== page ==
A bridge too far
23 January 2013
Doug Woodbridge looks at the application of RFID (Radio Frequency Identification) in Personnel Location Awareness and Personnel on Board (POB) control Knowing where your personnel are when it counts really matters wh
Knowing where your personnel are when it counts really matters when it comes to offshore oil and gas facilities.
In 1988, the Piper Alpha oil platform inthe North Sea caught fire and exploded. Piper Alpha remains the world's worst offshore oil disaster and has been the catalyst for many changes in regulations and legislation leading to a greater overall focus on safety in the Oil and Gas industry. Evidence of this has been the ever increasing importance of the location awareness of personnel and the implementation of enhanced safety precautions. For example, POB (Personnel on Board) counts are carefully managed and Muster drills are now carried out weekly to ensure, should the worst happen, everyone is prepared and has the best chance of survival.
Hess Corporation is operator of South Arne, one of Denmark's most significant fields. The facility is located approximately 150 miles west of Esbjerg in the Central North Sea. The South Arne Complex comprises the main South Arne Platform bridge-linked to an adjoining drilling platform. Where two or more offshore installations are bridge-linked, it is important to ensure that at any time the population of each installation does not exceed the number of lifeboat seats available on that installation.
Previously, control of POB on-board the South Arne platform used a manned, paper-based, bridge control system involving a person permanently stationed at the bridge-link taking counts of those crossing between the drilling and production platforms. In an effort to improve safety by reducing the risk of human error Hess took the decision to invest in an electronic solution.
Upgrading the POB system on South Arne was important for Hess so they would know at all times those on-board and, in an emergency, be 100% confident that all personnel could be safely evacuated using the facilities available.
To address this requirement, S3 ID supplied an Automated Bridge Portal with 'Traffic-light' Control and a remote alarm system in the South Arne Central Control Room to warn of exceeding the maximum POB. Moving away from the manual system provided an additional benefit for Hess, as it saved the cost and bed-space of having two people offshore just to monitor the bridge.
Giving the green light for safety S3 ID's 'Traffic light' technology uses RFID Personnel Tracking Tags which are automatically read by the Bridge Portal and POB system. This replaced the manual paper-based alternative and now monitors the movement of personnel across the bridge-link between South Arne and the Drill platform. Simple, visual and highly effective, the 'Traffic light' system automatically ensures that the maximum POB is not exceeded.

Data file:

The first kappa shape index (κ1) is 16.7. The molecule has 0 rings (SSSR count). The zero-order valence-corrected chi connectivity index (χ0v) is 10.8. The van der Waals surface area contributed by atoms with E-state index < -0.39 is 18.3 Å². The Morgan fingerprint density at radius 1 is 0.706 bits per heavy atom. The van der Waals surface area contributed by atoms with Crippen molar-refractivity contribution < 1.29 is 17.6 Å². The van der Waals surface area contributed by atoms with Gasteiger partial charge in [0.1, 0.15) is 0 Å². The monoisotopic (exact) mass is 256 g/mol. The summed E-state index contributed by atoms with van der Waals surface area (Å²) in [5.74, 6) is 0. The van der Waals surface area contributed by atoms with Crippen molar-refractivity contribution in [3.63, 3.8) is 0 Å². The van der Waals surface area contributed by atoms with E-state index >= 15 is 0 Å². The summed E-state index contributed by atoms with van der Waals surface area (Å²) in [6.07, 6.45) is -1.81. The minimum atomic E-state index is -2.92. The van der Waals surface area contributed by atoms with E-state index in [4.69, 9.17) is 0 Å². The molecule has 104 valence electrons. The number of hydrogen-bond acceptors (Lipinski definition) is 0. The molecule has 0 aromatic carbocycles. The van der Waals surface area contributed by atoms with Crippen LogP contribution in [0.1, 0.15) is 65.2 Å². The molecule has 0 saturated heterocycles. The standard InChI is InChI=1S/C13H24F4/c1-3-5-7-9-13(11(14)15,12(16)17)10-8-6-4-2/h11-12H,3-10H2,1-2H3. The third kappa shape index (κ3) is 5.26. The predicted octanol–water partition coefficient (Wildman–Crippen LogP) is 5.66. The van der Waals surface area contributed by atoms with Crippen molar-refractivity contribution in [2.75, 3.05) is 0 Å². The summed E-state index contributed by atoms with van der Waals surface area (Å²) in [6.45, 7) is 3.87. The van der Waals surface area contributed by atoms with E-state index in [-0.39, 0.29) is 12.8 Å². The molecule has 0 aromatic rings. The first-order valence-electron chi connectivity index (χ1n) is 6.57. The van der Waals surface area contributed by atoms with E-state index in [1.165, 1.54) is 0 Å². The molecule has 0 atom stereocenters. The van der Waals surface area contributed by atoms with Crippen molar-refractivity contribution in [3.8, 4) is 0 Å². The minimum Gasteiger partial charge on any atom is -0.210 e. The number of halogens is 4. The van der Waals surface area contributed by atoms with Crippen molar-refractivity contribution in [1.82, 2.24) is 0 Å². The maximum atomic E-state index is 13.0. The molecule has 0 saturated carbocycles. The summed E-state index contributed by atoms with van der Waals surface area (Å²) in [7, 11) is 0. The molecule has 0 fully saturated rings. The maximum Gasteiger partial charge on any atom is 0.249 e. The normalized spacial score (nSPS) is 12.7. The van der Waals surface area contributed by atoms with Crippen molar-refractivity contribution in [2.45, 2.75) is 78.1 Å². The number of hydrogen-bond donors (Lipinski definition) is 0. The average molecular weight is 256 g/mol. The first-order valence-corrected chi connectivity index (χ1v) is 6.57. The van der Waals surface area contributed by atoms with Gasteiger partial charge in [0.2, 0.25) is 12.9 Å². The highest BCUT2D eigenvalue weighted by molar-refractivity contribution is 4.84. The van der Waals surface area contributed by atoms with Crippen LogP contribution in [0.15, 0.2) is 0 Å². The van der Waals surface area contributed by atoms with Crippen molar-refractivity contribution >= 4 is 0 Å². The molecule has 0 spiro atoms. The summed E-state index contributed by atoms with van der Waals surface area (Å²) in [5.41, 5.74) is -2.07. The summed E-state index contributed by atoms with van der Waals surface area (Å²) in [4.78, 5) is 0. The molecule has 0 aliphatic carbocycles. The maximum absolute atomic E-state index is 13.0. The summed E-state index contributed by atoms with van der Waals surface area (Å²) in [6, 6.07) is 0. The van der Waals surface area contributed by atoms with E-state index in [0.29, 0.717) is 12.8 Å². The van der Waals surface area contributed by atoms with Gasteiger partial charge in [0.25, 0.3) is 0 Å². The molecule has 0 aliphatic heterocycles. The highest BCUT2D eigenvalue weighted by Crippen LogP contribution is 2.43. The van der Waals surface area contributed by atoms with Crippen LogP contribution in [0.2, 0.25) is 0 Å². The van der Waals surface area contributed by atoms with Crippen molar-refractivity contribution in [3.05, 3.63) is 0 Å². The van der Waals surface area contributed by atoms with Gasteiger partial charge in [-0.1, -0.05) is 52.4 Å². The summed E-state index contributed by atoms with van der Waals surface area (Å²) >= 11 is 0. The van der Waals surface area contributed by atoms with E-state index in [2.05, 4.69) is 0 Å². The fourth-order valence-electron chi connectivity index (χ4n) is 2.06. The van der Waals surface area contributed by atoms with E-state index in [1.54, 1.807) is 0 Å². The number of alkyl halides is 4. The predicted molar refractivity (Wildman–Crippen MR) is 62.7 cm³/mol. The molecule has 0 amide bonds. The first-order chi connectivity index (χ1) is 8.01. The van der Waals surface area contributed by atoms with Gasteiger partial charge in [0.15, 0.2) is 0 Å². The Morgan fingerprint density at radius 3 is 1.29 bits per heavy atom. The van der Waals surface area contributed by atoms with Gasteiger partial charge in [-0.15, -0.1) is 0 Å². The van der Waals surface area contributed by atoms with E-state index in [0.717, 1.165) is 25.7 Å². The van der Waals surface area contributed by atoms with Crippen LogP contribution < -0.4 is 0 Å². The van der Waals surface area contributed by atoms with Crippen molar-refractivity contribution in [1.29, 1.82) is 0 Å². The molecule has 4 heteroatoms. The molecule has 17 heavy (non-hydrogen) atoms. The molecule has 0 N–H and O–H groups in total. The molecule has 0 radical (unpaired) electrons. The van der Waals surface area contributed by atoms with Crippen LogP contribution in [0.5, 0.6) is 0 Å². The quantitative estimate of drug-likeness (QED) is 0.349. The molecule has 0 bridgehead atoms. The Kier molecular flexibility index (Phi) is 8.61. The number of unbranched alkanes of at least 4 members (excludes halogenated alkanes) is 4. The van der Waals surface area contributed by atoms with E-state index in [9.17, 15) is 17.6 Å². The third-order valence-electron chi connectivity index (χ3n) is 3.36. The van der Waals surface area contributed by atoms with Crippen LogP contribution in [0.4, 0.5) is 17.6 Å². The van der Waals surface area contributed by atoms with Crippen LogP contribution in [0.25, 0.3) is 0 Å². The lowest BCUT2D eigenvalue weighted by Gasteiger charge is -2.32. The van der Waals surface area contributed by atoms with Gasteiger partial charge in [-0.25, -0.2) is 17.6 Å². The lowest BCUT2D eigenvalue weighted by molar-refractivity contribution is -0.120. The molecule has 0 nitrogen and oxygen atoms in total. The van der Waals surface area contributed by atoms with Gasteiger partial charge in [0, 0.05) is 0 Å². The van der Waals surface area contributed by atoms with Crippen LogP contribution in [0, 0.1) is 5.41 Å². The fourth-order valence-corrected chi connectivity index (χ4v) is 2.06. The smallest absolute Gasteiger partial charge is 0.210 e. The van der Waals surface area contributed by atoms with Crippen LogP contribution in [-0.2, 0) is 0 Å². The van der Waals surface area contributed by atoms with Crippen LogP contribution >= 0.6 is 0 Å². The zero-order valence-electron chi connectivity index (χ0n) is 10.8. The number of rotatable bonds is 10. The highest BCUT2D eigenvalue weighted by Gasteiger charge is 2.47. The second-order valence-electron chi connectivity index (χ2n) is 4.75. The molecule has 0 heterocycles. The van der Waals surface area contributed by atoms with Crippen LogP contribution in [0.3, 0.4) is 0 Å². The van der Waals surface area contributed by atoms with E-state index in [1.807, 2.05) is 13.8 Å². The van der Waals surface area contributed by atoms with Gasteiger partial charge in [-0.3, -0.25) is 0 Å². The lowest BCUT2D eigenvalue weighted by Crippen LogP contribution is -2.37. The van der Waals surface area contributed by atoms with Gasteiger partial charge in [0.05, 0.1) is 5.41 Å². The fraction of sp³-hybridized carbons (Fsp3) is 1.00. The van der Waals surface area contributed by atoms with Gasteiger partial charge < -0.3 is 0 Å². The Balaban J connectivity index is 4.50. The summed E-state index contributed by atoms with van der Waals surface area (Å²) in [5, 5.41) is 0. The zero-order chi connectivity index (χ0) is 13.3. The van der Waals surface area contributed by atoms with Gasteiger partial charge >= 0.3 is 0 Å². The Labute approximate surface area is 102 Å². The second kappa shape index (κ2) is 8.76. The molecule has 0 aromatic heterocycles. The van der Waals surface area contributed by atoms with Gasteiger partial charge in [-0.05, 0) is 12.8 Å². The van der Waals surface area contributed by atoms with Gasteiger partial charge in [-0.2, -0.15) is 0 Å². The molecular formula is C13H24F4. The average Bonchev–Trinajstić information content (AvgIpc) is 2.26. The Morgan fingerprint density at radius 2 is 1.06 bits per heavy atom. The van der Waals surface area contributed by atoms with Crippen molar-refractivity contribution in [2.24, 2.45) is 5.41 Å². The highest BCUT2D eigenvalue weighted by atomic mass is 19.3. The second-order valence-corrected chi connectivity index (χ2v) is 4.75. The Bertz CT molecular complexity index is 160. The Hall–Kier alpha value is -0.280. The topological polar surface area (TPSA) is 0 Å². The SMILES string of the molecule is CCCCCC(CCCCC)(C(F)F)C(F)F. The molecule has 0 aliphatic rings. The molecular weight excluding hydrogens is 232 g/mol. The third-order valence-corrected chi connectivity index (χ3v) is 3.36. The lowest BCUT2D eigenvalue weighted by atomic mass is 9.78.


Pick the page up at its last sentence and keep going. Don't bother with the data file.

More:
Safety Procedure All personnel are required to wear an individually Identifiable RFID active transponder tag. As a member of personnel passes the bridge portal, their unique Intrinsically Safe (IS) RFID tag is read by the bridge-mounted Ex certified reader unit, which is configured with four antennae to enable the reader unit to detect the presence and direction of travel of the transponder tags. These are worn by all platform personnel crossing the bridge - i.e., whether they are entering or leaving the installation. Their identity is captured by the system and the installation POB count automatically updated. This is then compared against the maximum allowed POB number.
As the person is entering the facility they see in front of them a 'traffic light'. If the system calculates that the maximum POB count for the installation they are about to enter is not exceeded by their presence, then this will light 'Green' to advise that it is safe to proceed. However, if their presence brings the total POB over the safe limit, then the red or 'flashing yellow' for some clients, will illuminate cautioning them that they should not proceed further and should leave. If they continue, a hardwired alarm contact signalling 'maximum POB exceeded' is triggered which is connected directly to the platform ICS system.
Two PTS client workstations, one located in the South Arne Heli-Admin and the other on the Drill/Hotel platform display an operator interface. A graphical display shows current POB for the both the South Arne platform and the Drill/Hotel. Both PTS workstations are attached to a PTS tag allocator. This enables transponders to be allocated to personnel on arrival at the platforms.
Conclusion Electronic Bridge Controls provide an enhanced level of safety and security for personnel by removing the human risk element (as far as possible) and improving communication ensuring maximum POBs are not exceeded.
Doug Woodbridge is head of sales & marketing at S3 ID.